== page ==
Type 1 diabetes is known as juvenile diabetes even though many can get this type later in life. Type 1 diabetes is a disease where the pancreas does not make enough insulin. The pancreas is the organ that is responsible for the synthesis and secretion of insulin into the blood.  Insulin is responsible for bringing blood sugars into the cell for metabolism.  Low insulin leads to high blood sugars which can be lead to nerve and tissue damage and even death.

Pancreatic insufficiency is due to either genetic causes such as autoimmune disorders and/or due to a virus where the pancreatic islet cells are destroyed or altered.  People with type 1 diabetes are insulin dependent meaning they require insulin injections to maintain normal blood sugar levels.

Symptoms of type 1 diabetes include:

Constant thirst and urination: the inability of your cells to utilize glucose causes a metabolic imbalance leading to the imbalance of fluids.

Fatigue and Hunger: Cells require glucose for energy. The inability to get the glucose into the cells can lead to feelings of fatigue and low energy.  The cells are essentially starving, which can lead to hunger even after eating a meal.

Blurred vision: High blood sugars can impact fluid and electrolyte balance and pull fluid from the eye. This effects lens function. Prolonged blurred vision can lead to blindness.

Type 1 diabetics need to be vigilant with their food planning, exercise and insulin treatment. Proper food planning helps maintain blood sugar levels and balance or predict the amount of insulin needed. Insulin may need to be adjusted many times during the lifetime due to growth, aging and exercise levels.

The basic function of metabolism, glucose and insulin mechanism.

You require food for energy. Once you eat food or beverages with calories, your blood sugars begin to rise. Your body responds by secreting insulin. Insulin acts like a lock and key system for your cells. Your cells require blood sugar for the conversion of energy. The cell has insulin receptors. The insulin attaches to these receptors to unlock the cells doors and allow the sugar to enter. If insulin is low, blood sugar will not enter the cells and the cells do not function correctly. The sugar remains in the blood stream causing a lot of damage to surrounding cells and tissue.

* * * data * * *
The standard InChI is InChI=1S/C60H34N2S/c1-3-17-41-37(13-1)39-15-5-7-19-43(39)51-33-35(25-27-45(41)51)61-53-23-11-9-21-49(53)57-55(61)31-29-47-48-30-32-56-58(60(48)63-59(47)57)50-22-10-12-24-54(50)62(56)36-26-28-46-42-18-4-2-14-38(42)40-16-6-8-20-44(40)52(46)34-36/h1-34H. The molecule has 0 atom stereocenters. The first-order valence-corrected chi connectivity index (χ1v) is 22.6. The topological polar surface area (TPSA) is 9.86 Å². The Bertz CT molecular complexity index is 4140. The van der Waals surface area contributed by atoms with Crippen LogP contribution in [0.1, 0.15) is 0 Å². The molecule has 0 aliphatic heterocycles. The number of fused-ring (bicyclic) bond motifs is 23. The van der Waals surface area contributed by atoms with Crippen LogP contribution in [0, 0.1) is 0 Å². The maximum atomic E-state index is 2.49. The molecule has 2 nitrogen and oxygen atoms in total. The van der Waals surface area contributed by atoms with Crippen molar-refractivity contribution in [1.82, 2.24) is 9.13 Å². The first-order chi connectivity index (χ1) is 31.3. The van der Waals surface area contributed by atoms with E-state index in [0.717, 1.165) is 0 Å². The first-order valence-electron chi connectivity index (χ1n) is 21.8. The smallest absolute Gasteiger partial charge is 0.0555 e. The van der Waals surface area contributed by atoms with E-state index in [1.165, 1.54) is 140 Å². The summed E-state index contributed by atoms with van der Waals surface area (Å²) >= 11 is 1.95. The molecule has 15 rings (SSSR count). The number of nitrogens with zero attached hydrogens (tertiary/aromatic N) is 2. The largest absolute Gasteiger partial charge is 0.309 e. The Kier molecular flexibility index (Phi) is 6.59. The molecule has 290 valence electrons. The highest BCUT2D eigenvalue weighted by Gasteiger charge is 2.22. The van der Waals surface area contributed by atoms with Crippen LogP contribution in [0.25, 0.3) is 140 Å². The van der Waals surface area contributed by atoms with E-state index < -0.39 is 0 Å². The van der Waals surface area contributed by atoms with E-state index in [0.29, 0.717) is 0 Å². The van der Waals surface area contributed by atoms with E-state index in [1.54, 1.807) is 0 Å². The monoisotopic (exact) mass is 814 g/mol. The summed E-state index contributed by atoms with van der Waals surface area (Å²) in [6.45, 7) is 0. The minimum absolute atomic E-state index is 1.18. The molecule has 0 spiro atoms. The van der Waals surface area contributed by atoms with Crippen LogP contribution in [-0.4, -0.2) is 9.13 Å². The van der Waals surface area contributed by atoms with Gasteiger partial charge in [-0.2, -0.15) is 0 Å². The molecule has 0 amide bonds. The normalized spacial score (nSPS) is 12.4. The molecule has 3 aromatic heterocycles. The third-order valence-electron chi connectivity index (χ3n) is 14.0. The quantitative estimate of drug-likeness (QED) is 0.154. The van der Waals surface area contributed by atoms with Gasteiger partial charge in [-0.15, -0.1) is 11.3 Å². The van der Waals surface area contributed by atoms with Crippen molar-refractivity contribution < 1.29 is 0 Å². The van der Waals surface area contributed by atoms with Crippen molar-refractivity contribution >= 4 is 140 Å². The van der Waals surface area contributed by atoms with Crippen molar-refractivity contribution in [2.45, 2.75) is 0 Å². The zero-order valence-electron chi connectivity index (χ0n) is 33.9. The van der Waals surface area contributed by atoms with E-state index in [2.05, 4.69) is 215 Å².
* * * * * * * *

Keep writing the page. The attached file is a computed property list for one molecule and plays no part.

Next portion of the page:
In a normally functioning cell, the blood sugar would enter the cell to be used as energy. Blood sugar levels would restore to normal and insulin would also reduce and return to normal. Exercise also  increases insulin sensitivity which helps insulin work more efficiently with the cell membrane allowing blood sugars to enter and metabolize.  Type 1 diabetics have to careful with exercise because it can actually lead to low blood sugars.  Increases in exercise may require adjustments to injected insulin.  Exercise is essential for healthy metabolic tissue and body composition. Most type 1 diabetics will keep a high sugar snack available after or during exercise if they experience low blood sugar (hypoglycemia).

Most common low blood sugar symptoms:

Heart palpitations



Confusion or abnormal behavior


Additional hypoglycemic symptoms may include:


Blurred vision


Loss of consciousness (“pass out”)


Causes of type 1 diabetes:

It is still unclear to what causes type 1 diabetes. There are many studies that link certain viruses that specifically attack pancreatic cells.

Low vitamin D levels have also been associated with type 1 diabetes. Type 1 diabetes is more prevalent in northern parts of the world that receive less sunlight. Vitamin D is important for many functions of the immune system. One theory is that people with a genetic predisposition are more susceptible due to a low immune response to viruses and toxic cellular damage.  Some may have a genetic response to oxidative damage where the cell sends signals to destroy healthy pancreatic cells, also known as an “autoimmune disorder”.

Omega 3’s (EPA and DHA) along with Vitamin D supplementation (if lack of sun exposure) may help reduce the risk of type 1 diabetes. If you have a family history, you may want to get your D levels checked regularly and add healthy omega 3 fats to your diet. Omega 3’s play an important role in the reduction of inflammatory responses from oxidative damage to cells  The theory is to reduce this inflammatory response that is causing the  autoimmune disease.   The correct balance and form of DHA and EPA is important for protective qualities.

“Normal Ranges” www.webmd.com

Blood glucose
Fasting blood glucose: 70-99 milligrams per deciliter (3.9-5.5mmol/L)
2 hours after eating (postprandial): 70-145 mg/dL (3.9-8.1 mmol/L)
Random (casual): 70-125 mg/dL (3.9-6.9 mmol/L)

See type 2 Diabetes for diabetes diagnosis.